Why OpSec Has NEVER Been More Important by Daisy Luther for The Organic Prepper
If you’ve been in prepper circles for long, you’ve probably heard the term OpSec. It is taken from military jargon and it’s short for Operations Security. In the preparedness and survival world, it generally means not letting other people know that you are prepped, or if they know, they definitely don’t know the specifics of what you have.
Not only do we want to keep the level of our preparedness private, these days, keeping our opinions private might be likewise beneficial from a security perspective. More on that in a moment.
Trigger Warning: There’s no way I can write this article without ticking somebody off. Some readers will feel that I’m siding with the right and others will feel like I’m siding with the left. I’m not because I am not a Democrat or a Republic, nor am I a conservative or a liberal. I’m a critical thinker with diverse opinions that fall into all sorts of categories. Yet others will feel I didn’t go far enough or that there’s some “fact” or conspiracy that I didn’t reveal. I’m not an ice cream cone. I can’t make everyone happy. Also, there may be some swearing.
What is OpSec?
Here’s a definition for those who aren’t familiar with the concept.
Operations security (OPSEC) is a process that identifies critical information to determine if friendly actions can be observed by enemy intelligence, determines if information obtained by adversaries could be interpreted to be useful to them, and then executes selected measures that eliminate or reduce adversary exploitation of friendly critical information.
In a more general sense, OPSEC is the process of protecting individual pieces of data that could be grouped together to give the bigger picture (called aggregation). OPSEC is the protection of critical information deemed mission-essential from military commanders, senior leaders, management or other decision-making bodies. The process results in the development of countermeasures, which include technical and non-technical measures such as the use of email encryption software, taking precautions against eavesdropping, paying close attention to a picture you have taken (such as items in the background), or not talking openly on social media sites about information on the unit, activity or organization’s Critical Information List. (source)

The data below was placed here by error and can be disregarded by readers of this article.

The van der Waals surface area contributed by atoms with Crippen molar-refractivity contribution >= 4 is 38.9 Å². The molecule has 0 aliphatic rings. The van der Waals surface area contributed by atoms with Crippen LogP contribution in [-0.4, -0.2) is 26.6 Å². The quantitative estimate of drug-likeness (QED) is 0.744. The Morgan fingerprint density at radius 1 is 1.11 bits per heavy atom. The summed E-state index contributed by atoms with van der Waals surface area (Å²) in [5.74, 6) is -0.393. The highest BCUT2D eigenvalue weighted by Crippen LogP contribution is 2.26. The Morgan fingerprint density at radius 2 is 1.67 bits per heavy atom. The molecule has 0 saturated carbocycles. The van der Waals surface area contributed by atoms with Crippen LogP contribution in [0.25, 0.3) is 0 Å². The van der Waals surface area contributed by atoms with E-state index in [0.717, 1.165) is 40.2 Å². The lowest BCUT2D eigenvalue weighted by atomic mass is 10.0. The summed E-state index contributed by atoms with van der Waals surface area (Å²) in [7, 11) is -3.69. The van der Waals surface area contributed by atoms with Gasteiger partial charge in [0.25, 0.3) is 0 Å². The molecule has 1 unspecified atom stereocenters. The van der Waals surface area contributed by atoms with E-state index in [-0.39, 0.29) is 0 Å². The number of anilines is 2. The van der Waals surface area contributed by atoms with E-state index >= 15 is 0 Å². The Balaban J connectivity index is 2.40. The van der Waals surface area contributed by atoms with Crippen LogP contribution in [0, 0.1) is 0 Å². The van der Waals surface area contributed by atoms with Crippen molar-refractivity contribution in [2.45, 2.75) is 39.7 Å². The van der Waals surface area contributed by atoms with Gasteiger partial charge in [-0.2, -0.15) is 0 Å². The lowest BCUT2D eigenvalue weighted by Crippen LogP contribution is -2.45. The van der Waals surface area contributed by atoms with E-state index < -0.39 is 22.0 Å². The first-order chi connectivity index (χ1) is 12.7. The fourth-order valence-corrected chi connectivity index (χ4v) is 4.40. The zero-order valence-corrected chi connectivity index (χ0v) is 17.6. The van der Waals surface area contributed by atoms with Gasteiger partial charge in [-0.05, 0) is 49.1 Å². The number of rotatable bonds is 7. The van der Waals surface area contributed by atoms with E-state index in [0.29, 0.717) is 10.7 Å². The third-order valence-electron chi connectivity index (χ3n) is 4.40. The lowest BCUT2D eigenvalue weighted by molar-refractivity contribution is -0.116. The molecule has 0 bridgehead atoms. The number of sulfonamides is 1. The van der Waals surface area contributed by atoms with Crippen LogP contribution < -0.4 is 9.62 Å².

OpSec goes hand in hand with the gray man principle. Here’s Selco’s definition of being the gray man.
It is a simple concept that comes to be very important when SHTF, and it is often completely opposite to how a lot of preppers are planning to look or act.
In the shortest definition, it is staying uninteresting or simply looking and acting like most of the people around you in a particular moment.
It can be used in a lot of situations when SHTF, during prolonged periods of time, or during short-term events. (source)
As tensions increase dramatically in the United States, many people will find it more important than ever to practice these principles.
Extraordinary things are happening.
Over the past few years, the United States has become extremely polarized – so much so that violence can break out simply because two people or groups of people support different presidential candidates.
We’re seeing “othering” on an extraordinary level as Big Tech and the Mainstream Media throw gasoline on the raging dumpster fire that is our recent election. There’s a purge of conservative voices that goes beyond anything I’ve personally seen – way beyond the purge of alternative media a couple of years ago.